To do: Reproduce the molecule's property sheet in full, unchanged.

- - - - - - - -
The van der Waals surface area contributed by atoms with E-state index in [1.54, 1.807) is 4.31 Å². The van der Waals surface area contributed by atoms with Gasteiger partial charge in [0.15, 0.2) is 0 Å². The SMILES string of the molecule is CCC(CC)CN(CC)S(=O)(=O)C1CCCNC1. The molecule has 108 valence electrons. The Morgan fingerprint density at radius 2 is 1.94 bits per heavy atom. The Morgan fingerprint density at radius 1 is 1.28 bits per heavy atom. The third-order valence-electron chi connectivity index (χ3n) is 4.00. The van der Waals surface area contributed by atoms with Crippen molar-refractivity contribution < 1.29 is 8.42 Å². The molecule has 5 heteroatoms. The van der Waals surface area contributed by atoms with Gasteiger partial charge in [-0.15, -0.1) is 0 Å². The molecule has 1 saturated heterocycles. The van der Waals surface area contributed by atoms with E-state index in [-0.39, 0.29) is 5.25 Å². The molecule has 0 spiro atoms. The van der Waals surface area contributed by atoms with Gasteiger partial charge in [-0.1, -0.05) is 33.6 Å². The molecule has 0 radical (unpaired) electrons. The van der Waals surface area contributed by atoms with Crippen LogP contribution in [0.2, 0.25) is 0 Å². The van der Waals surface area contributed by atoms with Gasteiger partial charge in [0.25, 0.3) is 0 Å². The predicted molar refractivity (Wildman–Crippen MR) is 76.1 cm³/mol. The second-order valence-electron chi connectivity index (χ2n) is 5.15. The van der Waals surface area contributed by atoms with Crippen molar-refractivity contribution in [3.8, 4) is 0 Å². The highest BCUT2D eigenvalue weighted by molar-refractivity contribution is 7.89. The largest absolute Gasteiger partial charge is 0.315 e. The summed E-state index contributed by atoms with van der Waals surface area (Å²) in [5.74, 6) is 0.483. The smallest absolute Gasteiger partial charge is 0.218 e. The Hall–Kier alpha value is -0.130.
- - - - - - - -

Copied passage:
The van der Waals surface area contributed by atoms with E-state index in [1.54, 1.807) is 4.31 Å². The van der Waals surface area contributed by atoms with Gasteiger partial charge in [0.15, 0.2) is 0 Å². The SMILES string of the molecule is CCC(CC)CN(CC)S(=O)(=O)C1CCCNC1. The molecule has 108 valence electrons. The Morgan fingerprint density at radius 2 is 1.94 bits per heavy atom. The Morgan fingerprint density at radius 1 is 1.28 bits per heavy atom. The third-order valence-electron chi connectivity index (χ3n) is 4.00. The van der Waals surface area contributed by atoms with Crippen molar-refractivity contribution < 1.29 is 8.42 Å². The molecule has 5 heteroatoms. The van der Waals surface area contributed by atoms with Gasteiger partial charge in [-0.15, -0.1) is 0 Å². The molecule has 1 saturated heterocycles. The van der Waals surface area contributed by atoms with E-state index in [-0.39, 0.29) is 5.25 Å². The molecule has 0 spiro atoms. The van der Waals surface area contributed by atoms with Gasteiger partial charge in [-0.1, -0.05) is 33.6 Å². The molecule has 0 radical (unpaired) electrons. The van der Waals surface area contributed by atoms with Crippen LogP contribution in [0.2, 0.25) is 0 Å². The van der Waals surface area contributed by atoms with Gasteiger partial charge in [0.25, 0.3) is 0 Å². The predicted molar refractivity (Wildman–Crippen MR) is 76.1 cm³/mol. The second-order valence-electron chi connectivity index (χ2n) is 5.15. The van der Waals surface area contributed by atoms with Crippen molar-refractivity contribution in [3.8, 4) is 0 Å². The highest BCUT2D eigenvalue weighted by molar-refractivity contribution is 7.89. The largest absolute Gasteiger partial charge is 0.315 e. The summed E-state index contributed by atoms with van der Waals surface area (Å²) in [5.74, 6) is 0.483. The smallest absolute Gasteiger partial charge is 0.218 e. The Hall–Kier alpha value is -0.130.